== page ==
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Old 27. Mar 2015, 01:21 PM   #6 (permalink)
Join Date: Sep 2010
Posts: 19

Originally Posted by Anupam View Post
Good question. Many people will have different views on it though .

Pros of using Linux:
Free OS.

Many choices and variety to choose from. No need to install before using. Just download the live CD, boot from it, and experience the OS. If you like it, install it on the hard drive. If not, next to another.

A very secure OS. Does not even require installing an antivirus. Therefore, less tension about security.

Can be customized easily.

Fast boot and shutdown.

More points can be added by those who have been using Linux.

Cons of using Linux:
Being a different OS from Windows, many things will be different, and therefore, a learning curve will be involved, right from installation. Although, the basic operations remain the same. So, if you want to use Linux, you will have to have patience, and give time to learn it.

The many choices and variety to choose from can be a disadvantage in itself, as for a newbie, and even for some old ones, the sheer number of choices can be confusing.

Lack of drivers for Linux means that it will be trouble getting some hardware to work.

You might have trouble finding software for some purpose, for which it was easily available in Windows. You might have to search around.

If you run into problems, it might take a while to search for solutions. Depending on the problem, you may find the solution easily, or have to search around a lot.
Actually, that's a great point. Booting from a CD or USB doesn't require a lot of time or energy investment, and would be an easy way to test it. Less security worries seem good too, and i stick to fairly basic software in most cases, which i assume linux would also have.

Originally Posted by Remah View Post
Software written primarily for Linux often works differently than software written primarily for Windows. There are different conventions, defaults and "standards" used by developers on each platform.

If you run Linux-sourced programs on Windows you can see some of the advantages and disadvantages of shifting to Linux such as:
- Some people struggle with the differences in the user interface. It was a major issue with applications like GIMP which has since improved its Windows features.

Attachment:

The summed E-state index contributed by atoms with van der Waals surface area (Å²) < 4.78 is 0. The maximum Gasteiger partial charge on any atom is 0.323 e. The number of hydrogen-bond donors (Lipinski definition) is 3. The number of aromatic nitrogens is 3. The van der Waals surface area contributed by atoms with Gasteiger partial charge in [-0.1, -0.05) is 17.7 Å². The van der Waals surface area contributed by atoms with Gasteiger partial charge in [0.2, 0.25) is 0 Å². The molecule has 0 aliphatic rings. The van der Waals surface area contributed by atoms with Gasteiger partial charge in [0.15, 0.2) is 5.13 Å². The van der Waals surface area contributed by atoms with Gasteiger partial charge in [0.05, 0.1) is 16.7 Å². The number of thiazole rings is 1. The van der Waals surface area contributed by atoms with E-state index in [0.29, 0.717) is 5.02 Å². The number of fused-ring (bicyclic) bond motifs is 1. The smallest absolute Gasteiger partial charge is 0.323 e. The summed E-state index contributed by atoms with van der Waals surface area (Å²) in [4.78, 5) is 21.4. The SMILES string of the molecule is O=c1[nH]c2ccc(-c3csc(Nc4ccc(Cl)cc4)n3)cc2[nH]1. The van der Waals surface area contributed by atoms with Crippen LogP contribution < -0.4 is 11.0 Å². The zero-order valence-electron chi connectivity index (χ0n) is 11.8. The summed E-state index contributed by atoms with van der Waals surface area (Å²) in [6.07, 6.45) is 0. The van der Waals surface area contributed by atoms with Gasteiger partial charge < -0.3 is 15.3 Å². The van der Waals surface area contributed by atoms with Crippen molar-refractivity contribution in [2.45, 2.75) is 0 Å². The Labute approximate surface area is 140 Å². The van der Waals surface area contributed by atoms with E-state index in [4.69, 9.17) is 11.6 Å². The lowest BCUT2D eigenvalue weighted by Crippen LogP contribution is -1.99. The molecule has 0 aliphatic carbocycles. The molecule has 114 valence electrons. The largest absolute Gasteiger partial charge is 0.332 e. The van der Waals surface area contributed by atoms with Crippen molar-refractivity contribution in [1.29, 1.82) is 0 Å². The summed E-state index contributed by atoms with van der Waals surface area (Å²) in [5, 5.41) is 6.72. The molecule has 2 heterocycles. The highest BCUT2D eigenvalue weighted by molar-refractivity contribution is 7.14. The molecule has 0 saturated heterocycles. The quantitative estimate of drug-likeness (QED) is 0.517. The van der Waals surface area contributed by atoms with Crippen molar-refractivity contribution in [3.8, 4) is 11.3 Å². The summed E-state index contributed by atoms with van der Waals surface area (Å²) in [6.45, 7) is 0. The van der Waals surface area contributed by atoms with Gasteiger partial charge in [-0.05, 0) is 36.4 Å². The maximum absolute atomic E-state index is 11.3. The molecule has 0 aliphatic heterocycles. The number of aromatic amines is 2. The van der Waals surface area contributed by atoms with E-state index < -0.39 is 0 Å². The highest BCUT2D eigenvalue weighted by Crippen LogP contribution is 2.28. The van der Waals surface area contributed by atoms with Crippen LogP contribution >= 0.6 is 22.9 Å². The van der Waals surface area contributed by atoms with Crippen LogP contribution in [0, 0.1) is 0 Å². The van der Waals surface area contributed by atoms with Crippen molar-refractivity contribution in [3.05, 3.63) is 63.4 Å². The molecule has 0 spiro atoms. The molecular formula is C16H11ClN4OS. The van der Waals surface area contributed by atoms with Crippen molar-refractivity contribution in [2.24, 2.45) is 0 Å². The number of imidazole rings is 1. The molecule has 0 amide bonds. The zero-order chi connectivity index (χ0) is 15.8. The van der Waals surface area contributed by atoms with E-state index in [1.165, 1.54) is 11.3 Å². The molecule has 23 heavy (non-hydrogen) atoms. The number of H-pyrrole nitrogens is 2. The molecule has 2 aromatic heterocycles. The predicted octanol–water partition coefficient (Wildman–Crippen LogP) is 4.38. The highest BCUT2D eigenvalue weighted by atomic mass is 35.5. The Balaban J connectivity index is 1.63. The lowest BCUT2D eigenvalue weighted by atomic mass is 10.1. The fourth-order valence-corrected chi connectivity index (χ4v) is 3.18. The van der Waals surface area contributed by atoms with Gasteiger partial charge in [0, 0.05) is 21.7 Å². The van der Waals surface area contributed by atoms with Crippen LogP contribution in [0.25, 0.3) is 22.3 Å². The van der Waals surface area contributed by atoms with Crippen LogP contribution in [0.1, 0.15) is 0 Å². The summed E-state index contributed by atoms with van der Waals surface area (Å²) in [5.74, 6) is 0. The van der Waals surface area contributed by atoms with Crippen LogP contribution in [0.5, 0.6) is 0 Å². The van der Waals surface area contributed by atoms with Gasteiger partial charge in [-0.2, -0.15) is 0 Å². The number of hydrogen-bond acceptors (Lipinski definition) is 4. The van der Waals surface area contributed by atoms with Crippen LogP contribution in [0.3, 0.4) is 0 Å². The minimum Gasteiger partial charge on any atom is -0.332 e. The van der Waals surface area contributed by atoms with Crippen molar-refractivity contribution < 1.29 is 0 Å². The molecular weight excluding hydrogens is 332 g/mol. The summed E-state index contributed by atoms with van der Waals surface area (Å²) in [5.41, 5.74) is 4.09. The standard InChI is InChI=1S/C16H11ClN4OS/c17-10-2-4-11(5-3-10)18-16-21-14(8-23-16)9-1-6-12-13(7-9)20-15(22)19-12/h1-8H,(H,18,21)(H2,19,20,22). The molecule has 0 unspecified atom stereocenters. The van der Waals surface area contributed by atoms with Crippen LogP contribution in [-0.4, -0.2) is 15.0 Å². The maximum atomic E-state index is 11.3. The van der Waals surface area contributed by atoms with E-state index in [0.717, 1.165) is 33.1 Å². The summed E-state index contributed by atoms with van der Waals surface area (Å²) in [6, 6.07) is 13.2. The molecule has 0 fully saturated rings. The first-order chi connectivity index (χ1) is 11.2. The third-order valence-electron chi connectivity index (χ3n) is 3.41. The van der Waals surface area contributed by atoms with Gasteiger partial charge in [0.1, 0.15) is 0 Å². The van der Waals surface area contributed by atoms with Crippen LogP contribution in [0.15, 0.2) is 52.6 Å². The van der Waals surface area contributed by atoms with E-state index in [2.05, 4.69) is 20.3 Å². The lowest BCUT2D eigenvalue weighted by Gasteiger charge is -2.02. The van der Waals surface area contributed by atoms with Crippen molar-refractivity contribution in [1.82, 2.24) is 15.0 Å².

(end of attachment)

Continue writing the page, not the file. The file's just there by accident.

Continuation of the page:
+ Some people prefer programs that don't store configuration information in the Windows registry.

A pro of Linux is that the transition to it from Windows can be gradual and you don't have to get rid of Windows unless you no longer have any need for it. For example:
  • As a first step towards Linux, it could be worthwhile running software written primarily for Linux that also runs on Windows. You can see if the applications suit you and do what you want.
  • A second step, which is a pro of using Linux, could be to dual boot your Windows computer by installing Linux as well. Then you can run both.
Dual booting sounds doable as well, something to bear in mind. I'll have a look at GIMP as well and see how i like it.

Originally Posted by MaikL View Post
I'm not a fanboy who likes to hype one up and bash the other, I happily used XP until it's demise, then I tried several Linux distributions before settling on Linux Mint.

If you've got an up-to-date version of Windows and are happy with it then why not stick with it?

One area where Windows may be the better choice is gaming, although Linux is coming on strong in that field.

If you're into video editing, or image editing, and are accustomed to using e.g. Power Director or PaintShopPro then what's available for Linux may seem a little disappointing in comparison.

Otherwise, you might find that pretty much what you use on Windows is available for and works pretty much the same in Linux.

So, if you're not a power user in any particular field but just an average user (whatever one of those is) you'll probably find there's a version of Linux that suits you just fine. You'll still need to protect your browser with Ad-Block Plus, NoScript, etc, but you can forget all those endless security programs you need on Windows.

If you want to sample Linux then, as Anupam says, try some LiveCDs. You can do most things from a LiveCD, just bear in mind an installed version will be quicker.
First major issue i see that might be a problem. I'm not a huge gamer, but i do like games and usually have a few on the go at any time. Something to think about i guess.

Originally Posted by MidnightCowboy View Post
There are already plenty of threads here and in other places with opinions as to which Linux is "best". I would advise first to browse our screenshot threads (working from the last page forwards for examples of the latest releases) to see which you like the look of and then try out a few using a live session first. Bear in mid that some of those featured in the screenshots have already been customized but it only takes a matter of minutes to radically change the default look.
Thanks for the links, i'll have a look.

What i'm hearing from all these is, apart from the different interface and usage, linux is faster and more secure, but has less software options and isn't as good for games. Sound about right?
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